Guide us in the right direction. You know which street contains the people You need to reach. Lord, give us direction. Lord, give us people to hand cards to. Lord, make these people receptive. Lord, let these people actually go get tested. Lord, keep us safe. Lord, be glorified. Show us where to go.

I share my prayer with Rachel. She smiles. We decide to follow the Walk signs at each intersection: whichever way says, “Go,” we go.
We look at each other and giggle. This may be silly, or it may be following the will of God. And who says the two are mutually exclusive?
Walk Signal
We plod ahead with huge stacks of cards in our hand and dwindling time. How can we give away so many cards?!
Within a few turns after deciding to follow God’s directions, we come upon a huge line of people waiting for a show. We laugh and say, “Let’s do it.” In about two minutes, we hand out over 70 cards. People seem interested; we give directions.
We turn two more corners. Before us stretch two blocks of construction workers on lunch break. Thank you, Jesus! Every worker gets a card, though some take it more seriously than others.

Smiling, we survey our relatively small stack of cards and the twenty minutes we have remaining. “Oh yeah, we can do it,” says Rachel. We correct ourselves: “We can’t do it, God can.”
The lilting song the mice sing in Cinderella echoes through my head: “God can do it, God can do it, God can help us hand our cards out…”
He does.

Other volunteers passing out cards

Other volunteers passing out cards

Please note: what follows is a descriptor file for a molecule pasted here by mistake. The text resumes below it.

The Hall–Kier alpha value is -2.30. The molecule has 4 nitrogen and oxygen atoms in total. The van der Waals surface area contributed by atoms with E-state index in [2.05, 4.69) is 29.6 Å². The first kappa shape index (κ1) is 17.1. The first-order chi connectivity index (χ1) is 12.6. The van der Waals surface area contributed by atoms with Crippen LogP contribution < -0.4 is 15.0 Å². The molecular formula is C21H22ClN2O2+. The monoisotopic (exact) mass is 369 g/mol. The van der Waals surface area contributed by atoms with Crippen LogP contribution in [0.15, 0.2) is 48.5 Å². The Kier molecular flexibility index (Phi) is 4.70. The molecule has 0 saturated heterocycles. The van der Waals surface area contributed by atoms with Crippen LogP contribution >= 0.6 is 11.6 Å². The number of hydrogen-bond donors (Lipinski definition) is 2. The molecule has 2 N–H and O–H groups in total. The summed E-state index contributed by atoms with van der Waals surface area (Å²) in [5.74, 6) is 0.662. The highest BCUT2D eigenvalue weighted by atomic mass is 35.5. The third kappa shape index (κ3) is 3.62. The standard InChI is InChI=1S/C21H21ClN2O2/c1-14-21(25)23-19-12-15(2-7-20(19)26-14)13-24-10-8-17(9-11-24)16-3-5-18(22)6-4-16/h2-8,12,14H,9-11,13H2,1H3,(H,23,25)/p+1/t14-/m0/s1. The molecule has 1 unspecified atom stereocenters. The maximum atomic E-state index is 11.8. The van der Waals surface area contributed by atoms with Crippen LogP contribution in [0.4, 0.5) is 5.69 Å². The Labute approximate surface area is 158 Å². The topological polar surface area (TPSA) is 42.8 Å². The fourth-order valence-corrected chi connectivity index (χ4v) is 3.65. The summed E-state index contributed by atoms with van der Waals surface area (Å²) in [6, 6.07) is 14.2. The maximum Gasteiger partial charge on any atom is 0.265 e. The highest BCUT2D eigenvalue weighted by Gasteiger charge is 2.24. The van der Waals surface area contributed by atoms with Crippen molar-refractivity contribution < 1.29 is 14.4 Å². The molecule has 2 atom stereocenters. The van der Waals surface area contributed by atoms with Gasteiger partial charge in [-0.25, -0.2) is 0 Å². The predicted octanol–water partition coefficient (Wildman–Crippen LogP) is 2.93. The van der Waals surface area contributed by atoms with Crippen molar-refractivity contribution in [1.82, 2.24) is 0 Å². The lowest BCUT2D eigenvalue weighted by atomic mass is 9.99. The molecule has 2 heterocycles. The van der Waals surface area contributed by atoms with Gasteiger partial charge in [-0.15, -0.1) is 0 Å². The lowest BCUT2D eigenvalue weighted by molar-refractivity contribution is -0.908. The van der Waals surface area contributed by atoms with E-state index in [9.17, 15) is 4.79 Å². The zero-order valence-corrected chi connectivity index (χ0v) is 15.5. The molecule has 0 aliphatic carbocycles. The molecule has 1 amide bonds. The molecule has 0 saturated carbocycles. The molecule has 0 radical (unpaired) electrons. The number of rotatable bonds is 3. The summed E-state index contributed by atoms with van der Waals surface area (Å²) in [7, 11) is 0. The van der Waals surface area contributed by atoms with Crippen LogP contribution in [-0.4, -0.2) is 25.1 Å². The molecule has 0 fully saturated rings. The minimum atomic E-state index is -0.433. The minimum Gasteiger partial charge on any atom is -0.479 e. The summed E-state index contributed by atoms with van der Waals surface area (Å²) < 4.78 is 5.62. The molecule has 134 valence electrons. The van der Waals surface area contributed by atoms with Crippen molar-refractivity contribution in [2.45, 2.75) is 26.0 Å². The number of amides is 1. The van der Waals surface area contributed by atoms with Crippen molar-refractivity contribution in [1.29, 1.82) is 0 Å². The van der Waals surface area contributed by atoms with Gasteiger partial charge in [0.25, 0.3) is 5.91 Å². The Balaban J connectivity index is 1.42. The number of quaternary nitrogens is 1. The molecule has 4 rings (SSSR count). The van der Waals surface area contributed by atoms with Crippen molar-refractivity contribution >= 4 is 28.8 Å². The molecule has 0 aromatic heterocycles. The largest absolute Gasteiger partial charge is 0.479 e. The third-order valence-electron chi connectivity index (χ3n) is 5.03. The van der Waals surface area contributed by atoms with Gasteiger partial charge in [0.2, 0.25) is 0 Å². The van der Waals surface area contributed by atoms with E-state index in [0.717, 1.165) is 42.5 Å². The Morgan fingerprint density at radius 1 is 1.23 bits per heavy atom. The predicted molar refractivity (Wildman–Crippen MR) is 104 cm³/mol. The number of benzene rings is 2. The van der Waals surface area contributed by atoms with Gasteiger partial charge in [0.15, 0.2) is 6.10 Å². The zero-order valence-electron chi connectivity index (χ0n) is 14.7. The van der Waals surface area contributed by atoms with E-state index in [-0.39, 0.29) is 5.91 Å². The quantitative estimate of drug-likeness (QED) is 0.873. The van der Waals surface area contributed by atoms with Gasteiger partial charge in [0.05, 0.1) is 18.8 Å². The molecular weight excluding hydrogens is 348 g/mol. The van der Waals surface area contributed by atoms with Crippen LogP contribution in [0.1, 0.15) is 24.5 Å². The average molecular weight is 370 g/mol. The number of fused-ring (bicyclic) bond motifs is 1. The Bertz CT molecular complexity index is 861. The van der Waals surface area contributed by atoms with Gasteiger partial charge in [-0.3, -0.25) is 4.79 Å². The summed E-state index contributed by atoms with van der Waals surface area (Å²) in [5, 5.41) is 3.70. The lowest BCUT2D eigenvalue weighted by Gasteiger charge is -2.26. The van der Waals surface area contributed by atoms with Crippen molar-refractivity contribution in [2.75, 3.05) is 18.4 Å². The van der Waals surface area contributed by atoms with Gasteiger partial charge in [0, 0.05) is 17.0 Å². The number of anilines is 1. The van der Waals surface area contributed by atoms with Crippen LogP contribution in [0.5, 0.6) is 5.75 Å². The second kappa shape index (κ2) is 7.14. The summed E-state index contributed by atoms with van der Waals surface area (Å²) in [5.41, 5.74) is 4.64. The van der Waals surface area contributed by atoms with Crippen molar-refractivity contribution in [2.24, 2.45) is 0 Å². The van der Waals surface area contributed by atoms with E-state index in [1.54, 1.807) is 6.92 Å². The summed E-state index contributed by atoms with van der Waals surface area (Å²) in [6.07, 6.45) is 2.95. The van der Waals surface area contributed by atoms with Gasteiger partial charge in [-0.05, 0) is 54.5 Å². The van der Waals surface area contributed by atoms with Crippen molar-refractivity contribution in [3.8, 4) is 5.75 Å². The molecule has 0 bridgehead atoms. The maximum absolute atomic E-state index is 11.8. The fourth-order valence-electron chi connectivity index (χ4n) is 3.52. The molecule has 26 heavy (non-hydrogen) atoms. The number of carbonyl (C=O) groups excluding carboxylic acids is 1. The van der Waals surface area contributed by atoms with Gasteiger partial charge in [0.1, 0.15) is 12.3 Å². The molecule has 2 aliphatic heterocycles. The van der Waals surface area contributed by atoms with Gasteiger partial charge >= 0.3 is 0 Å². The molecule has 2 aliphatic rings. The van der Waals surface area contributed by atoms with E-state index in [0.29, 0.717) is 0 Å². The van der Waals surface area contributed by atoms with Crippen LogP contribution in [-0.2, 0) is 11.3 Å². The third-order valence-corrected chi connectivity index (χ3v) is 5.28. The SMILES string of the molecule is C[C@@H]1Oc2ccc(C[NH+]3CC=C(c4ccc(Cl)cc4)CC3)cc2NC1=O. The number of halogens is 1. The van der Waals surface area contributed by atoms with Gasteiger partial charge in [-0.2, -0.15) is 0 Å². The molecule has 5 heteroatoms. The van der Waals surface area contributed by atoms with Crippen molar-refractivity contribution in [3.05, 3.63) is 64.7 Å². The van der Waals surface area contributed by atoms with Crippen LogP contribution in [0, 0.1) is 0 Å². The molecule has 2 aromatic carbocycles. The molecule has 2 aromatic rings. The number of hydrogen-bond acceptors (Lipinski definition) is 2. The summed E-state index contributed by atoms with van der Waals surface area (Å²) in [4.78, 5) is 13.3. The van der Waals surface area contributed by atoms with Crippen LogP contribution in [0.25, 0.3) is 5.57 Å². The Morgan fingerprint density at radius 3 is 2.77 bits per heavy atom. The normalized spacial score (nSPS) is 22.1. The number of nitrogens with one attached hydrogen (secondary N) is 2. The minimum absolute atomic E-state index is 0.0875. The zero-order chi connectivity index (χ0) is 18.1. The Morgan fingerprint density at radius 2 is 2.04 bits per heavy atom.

After lunch we take the subway to the south Bronx. We emerge looking like lost, white tourists. (Lost and white we are; tourists, we are not.) I hear men talking. “Where’d all these white tourists come from?” “Man, that white chick in the front with the glasses is the hottest.” I huddle closer to my group and pray. “Oh, Lord, what am I getting into? … Well, this does feel like real mission work, whatever that means.”

After speaking with the clinic manager, Rachel and I go. I am scared at first. The people, however, are friendly. I can almost see Jesus walking step-by-step with us, putting His hand on the shoulder of each person that passes. It is beautiful.
I comment to Rachel that, strange as it sounds, I feel safer as just the two of us out doing mission work rather than in a large, lost tourist group. Maybe it’s because we don’t look like tourists, or because we’re doing good work, or because now I am praying with each step and each card.
Near the end of our time in the Bronx, we see some of our group sitting on the steps of the park. We point at groups of people, asking if people have already been approached, if streets have already been walked. Rachel and I don’t want to stop until we have to–we believe that we have good news to share with these people.
Walking into a park, a group of black men sitting on a bench stops us. “I just wanted to tell you that we believe in what you’re doing. Thanks for coming out here. You’re doing good work. May the Lord bless you.” I smile as my heart warms. “May He bless you too, sir!”
I approach a couple on a bench with some cards. “The HIV clinic across the street is offering free movie tickets if you go!” I announce as I give a big West Texas smile. The young couple decides they’d like free movie tickets, so they yell to their child that they will be right back. Rachel and I have to leave soon, so we walk them to the clinic. We got to see the girl leave a short time later–she is negative.

As we walk out of the clinic, a light drizzle starts.
As it pours the next day, our sight-seeing day, we marvel at God’s providence: all Monday, all Tuesday, and Wednesday until that last card was handed out–not a drop in sight. Saturday, Sunday, Thursday, and Friday are filled with rain. Thank you Jesus.

Nearly 1300 people were tested for HIV in these three days, and we still have not heard from 6 sites.
Update: All sites have reported in, for a total of 1847 people tested in New York City in three days, 1221 of those on the last day. Praise God!

Though nothing can quite do justice to all the things I saw and learned last week, these are a few of the many things God showed me. He is Great and He is Good.

More entries will follow.